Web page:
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On The Bookshelf: Whose Water Is It Anyway?

Maude Barlow offers hope in a sea of despair when it comes to safe drinking water
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I am sometimes seized by the fear that the scenes of devastation conjured in dystopic novels, TV shows and movies will actually be our future.

The real pictures that we have seen of recent wildfire and hurricane catastrophe really do look like scenes from film sets. But pessimism and fear are not the way to change things and so we must be grateful to the many climate champions who are shouting out the biggest danger of our time.

One of our most effective heroines is Maude Barlow, honourary chair of the Council of Canadians. She, along with indigenous and grass roots groups around the world have been vocal water activists for years. Her most recent book, Whose Water Is It Anyway? gives shape to the many people around the world who expose corporate greed and government mismanagement and absolutely refuse to give up. 

In 2008, Barlow was appointed the first UN ‘s first senior adviser on water issues and led the campaign to have water recognized as a human right. She has warned us over and over that public trust for water must not fall to the corporations who want to commodify it and let the free market decide.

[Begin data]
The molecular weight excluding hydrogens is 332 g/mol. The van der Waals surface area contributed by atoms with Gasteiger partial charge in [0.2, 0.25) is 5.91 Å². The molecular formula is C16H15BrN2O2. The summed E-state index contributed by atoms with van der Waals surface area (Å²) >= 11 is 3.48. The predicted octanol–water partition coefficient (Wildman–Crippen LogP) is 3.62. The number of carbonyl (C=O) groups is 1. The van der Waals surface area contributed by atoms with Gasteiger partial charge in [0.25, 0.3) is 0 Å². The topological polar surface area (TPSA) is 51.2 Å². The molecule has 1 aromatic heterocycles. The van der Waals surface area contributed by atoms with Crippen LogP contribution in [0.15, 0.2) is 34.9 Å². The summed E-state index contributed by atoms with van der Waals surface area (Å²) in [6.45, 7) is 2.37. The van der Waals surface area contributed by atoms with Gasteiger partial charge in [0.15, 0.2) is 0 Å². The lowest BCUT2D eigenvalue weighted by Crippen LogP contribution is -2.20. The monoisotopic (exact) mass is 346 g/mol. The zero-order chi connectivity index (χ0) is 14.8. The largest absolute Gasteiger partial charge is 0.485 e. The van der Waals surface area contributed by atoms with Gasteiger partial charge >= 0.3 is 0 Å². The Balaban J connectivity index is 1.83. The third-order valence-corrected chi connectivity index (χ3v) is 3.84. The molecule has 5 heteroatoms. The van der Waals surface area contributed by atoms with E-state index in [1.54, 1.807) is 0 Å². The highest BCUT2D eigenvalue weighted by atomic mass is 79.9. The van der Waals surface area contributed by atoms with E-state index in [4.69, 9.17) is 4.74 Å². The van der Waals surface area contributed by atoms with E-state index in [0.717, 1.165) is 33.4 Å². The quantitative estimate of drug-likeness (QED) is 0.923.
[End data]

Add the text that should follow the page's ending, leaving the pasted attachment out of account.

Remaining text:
Over two billion people drink feces contaminated water and women and girls suffer the most as they are the ones who access water daily for their families. Right now more than five billion people suffer serious water shortages. Privately owned corporations charged 5% more for drinking water services and 63 per cent more for sewage services. By now we are all aware of the water emergencies of Canada’s First Nations, Metis, and Inuit peoples. Grim findings to be sure.

But she does call this a book of hope. One of her beacons is called The Blue Communities Project, which was launched by C.U.P.E. and the Council of Canadians in 2009. The rules are simple. A municipality must recognize and protect water and sanitation as a human right. It must promote publicly financed owned and operated water and water services. Lastly, it must ban or phase out bottled water at municipal facilities and events. There are 27 municipalities in Canada (including Montreal) that are Blue Communities. Blue Communities has partnerships all over the world. Paris, France is one of those communities.

We are a very lucky community – although not a blue one yet – to have Maude Barlow speaking on Tuesday, Oct. 1, at 7 p.m. at Lakeside Hope House. She will give you years of insights about the hard won battles of grass roots activism and she will give you hope. Not only is she a tireless warrior but a great speaker!  Don’t miss this event organized by the Council of Canadians.
 




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Barb Minett

About the Author: Barb Minett

Barb Minett is a lifelong lover of books, longtime Guelph Resident and co-founder of The Bookshelf at 42 Quebec Str.
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